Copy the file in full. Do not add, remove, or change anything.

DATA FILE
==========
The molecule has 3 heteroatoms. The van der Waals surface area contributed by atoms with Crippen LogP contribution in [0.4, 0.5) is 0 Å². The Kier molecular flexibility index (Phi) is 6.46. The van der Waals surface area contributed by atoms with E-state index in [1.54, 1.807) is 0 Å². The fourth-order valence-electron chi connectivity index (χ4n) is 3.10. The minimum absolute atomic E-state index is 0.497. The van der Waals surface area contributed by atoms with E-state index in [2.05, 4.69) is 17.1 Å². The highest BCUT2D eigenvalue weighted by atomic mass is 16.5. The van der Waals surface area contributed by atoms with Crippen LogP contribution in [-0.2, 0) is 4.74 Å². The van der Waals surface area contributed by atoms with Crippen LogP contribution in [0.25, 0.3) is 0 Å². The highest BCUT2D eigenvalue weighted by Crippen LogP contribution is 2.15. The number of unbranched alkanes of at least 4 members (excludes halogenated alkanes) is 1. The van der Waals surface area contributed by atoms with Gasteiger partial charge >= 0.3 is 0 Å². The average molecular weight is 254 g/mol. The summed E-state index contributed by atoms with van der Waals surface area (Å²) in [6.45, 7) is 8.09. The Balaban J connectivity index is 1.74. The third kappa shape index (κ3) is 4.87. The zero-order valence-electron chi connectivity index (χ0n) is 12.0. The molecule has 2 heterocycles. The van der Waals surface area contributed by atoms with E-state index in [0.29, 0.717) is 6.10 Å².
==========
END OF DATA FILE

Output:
The molecule has 3 heteroatoms. The van der Waals surface area contributed by atoms with Crippen LogP contribution in [0.4, 0.5) is 0 Å². The Kier molecular flexibility index (Phi) is 6.46. The van der Waals surface area contributed by atoms with E-state index in [1.54, 1.807) is 0 Å². The fourth-order valence-electron chi connectivity index (χ4n) is 3.10. The minimum absolute atomic E-state index is 0.497. The van der Waals surface area contributed by atoms with E-state index in [2.05, 4.69) is 17.1 Å². The highest BCUT2D eigenvalue weighted by atomic mass is 16.5. The van der Waals surface area contributed by atoms with Crippen LogP contribution in [-0.2, 0) is 4.74 Å². The van der Waals surface area contributed by atoms with Crippen LogP contribution in [0.25, 0.3) is 0 Å². The highest BCUT2D eigenvalue weighted by Crippen LogP contribution is 2.15. The number of unbranched alkanes of at least 4 members (excludes halogenated alkanes) is 1. The van der Waals surface area contributed by atoms with Gasteiger partial charge >= 0.3 is 0 Å². The average molecular weight is 254 g/mol. The summed E-state index contributed by atoms with van der Waals surface area (Å²) in [6.45, 7) is 8.09. The Balaban J connectivity index is 1.74. The third kappa shape index (κ3) is 4.87. The zero-order valence-electron chi connectivity index (χ0n) is 12.0. The molecule has 2 heterocycles. The van der Waals surface area contributed by atoms with E-state index in [0.29, 0.717) is 6.10 Å².